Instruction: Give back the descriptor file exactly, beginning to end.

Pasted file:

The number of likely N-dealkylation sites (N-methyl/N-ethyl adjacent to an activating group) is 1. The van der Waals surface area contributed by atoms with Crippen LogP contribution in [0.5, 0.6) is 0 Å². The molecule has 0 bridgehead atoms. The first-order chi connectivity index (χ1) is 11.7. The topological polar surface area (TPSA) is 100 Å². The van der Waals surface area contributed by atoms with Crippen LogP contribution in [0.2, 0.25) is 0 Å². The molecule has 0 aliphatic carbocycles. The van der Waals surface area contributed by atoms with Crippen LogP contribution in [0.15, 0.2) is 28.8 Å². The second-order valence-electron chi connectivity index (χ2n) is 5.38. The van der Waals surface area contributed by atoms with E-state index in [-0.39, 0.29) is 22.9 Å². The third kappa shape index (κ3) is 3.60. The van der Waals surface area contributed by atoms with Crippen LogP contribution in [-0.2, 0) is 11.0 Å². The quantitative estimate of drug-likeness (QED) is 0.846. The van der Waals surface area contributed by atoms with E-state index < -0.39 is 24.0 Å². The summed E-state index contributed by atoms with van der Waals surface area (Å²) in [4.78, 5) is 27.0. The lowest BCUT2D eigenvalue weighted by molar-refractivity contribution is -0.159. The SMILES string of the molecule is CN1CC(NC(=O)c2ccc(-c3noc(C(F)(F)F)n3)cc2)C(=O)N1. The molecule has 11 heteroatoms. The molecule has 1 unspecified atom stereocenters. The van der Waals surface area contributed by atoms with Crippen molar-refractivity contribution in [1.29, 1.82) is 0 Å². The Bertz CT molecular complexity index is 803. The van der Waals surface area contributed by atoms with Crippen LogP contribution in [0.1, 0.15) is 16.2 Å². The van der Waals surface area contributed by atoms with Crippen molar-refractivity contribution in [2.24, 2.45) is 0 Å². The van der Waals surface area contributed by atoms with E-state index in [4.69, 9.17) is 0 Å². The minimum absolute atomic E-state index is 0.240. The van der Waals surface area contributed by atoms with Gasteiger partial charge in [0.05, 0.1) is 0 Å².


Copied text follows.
The number of likely N-dealkylation sites (N-methyl/N-ethyl adjacent to an activating group) is 1. The van der Waals surface area contributed by atoms with Crippen LogP contribution in [0.5, 0.6) is 0 Å². The molecule has 0 bridgehead atoms. The first-order chi connectivity index (χ1) is 11.7. The topological polar surface area (TPSA) is 100 Å². The van der Waals surface area contributed by atoms with Crippen LogP contribution in [0.2, 0.25) is 0 Å². The molecule has 0 aliphatic carbocycles. The van der Waals surface area contributed by atoms with Crippen LogP contribution in [0.15, 0.2) is 28.8 Å². The second-order valence-electron chi connectivity index (χ2n) is 5.38. The van der Waals surface area contributed by atoms with E-state index in [-0.39, 0.29) is 22.9 Å². The third kappa shape index (κ3) is 3.60. The van der Waals surface area contributed by atoms with Crippen LogP contribution in [-0.2, 0) is 11.0 Å². The quantitative estimate of drug-likeness (QED) is 0.846. The van der Waals surface area contributed by atoms with E-state index < -0.39 is 24.0 Å². The summed E-state index contributed by atoms with van der Waals surface area (Å²) in [4.78, 5) is 27.0. The lowest BCUT2D eigenvalue weighted by molar-refractivity contribution is -0.159. The SMILES string of the molecule is CN1CC(NC(=O)c2ccc(-c3noc(C(F)(F)F)n3)cc2)C(=O)N1. The molecule has 11 heteroatoms. The molecule has 1 unspecified atom stereocenters. The van der Waals surface area contributed by atoms with Crippen molar-refractivity contribution in [1.29, 1.82) is 0 Å². The Bertz CT molecular complexity index is 803. The van der Waals surface area contributed by atoms with Crippen LogP contribution in [0.1, 0.15) is 16.2 Å². The van der Waals surface area contributed by atoms with Crippen molar-refractivity contribution in [2.24, 2.45) is 0 Å². The van der Waals surface area contributed by atoms with E-state index in [4.69, 9.17) is 0 Å². The minimum absolute atomic E-state index is 0.240. The van der Waals surface area contributed by atoms with Gasteiger partial charge in [0.05, 0.1) is 0 Å².